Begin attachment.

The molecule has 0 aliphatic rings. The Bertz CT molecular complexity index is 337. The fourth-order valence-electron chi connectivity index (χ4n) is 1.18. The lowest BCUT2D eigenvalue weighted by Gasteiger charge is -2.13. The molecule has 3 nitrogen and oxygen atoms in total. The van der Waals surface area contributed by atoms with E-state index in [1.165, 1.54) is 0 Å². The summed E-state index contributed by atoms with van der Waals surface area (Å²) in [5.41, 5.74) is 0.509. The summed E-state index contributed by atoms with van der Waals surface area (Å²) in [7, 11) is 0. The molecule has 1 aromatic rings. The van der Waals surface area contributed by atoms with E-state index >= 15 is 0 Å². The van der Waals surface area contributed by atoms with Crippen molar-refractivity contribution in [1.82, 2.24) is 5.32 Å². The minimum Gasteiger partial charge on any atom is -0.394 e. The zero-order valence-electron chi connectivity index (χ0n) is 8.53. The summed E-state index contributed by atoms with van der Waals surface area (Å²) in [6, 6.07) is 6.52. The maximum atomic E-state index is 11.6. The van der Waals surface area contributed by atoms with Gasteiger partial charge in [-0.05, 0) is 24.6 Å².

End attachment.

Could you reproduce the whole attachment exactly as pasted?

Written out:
The molecule has 0 aliphatic rings. The Bertz CT molecular complexity index is 337. The fourth-order valence-electron chi connectivity index (χ4n) is 1.18. The lowest BCUT2D eigenvalue weighted by Gasteiger charge is -2.13. The molecule has 3 nitrogen and oxygen atoms in total. The van der Waals surface area contributed by atoms with E-state index in [1.165, 1.54) is 0 Å². The summed E-state index contributed by atoms with van der Waals surface area (Å²) in [5.41, 5.74) is 0.509. The summed E-state index contributed by atoms with van der Waals surface area (Å²) in [7, 11) is 0. The molecule has 1 aromatic rings. The van der Waals surface area contributed by atoms with E-state index >= 15 is 0 Å². The van der Waals surface area contributed by atoms with Crippen molar-refractivity contribution in [1.82, 2.24) is 5.32 Å². The minimum Gasteiger partial charge on any atom is -0.394 e. The zero-order valence-electron chi connectivity index (χ0n) is 8.53. The summed E-state index contributed by atoms with van der Waals surface area (Å²) in [6, 6.07) is 6.52. The maximum atomic E-state index is 11.6. The van der Waals surface area contributed by atoms with Gasteiger partial charge in [-0.05, 0) is 24.6 Å².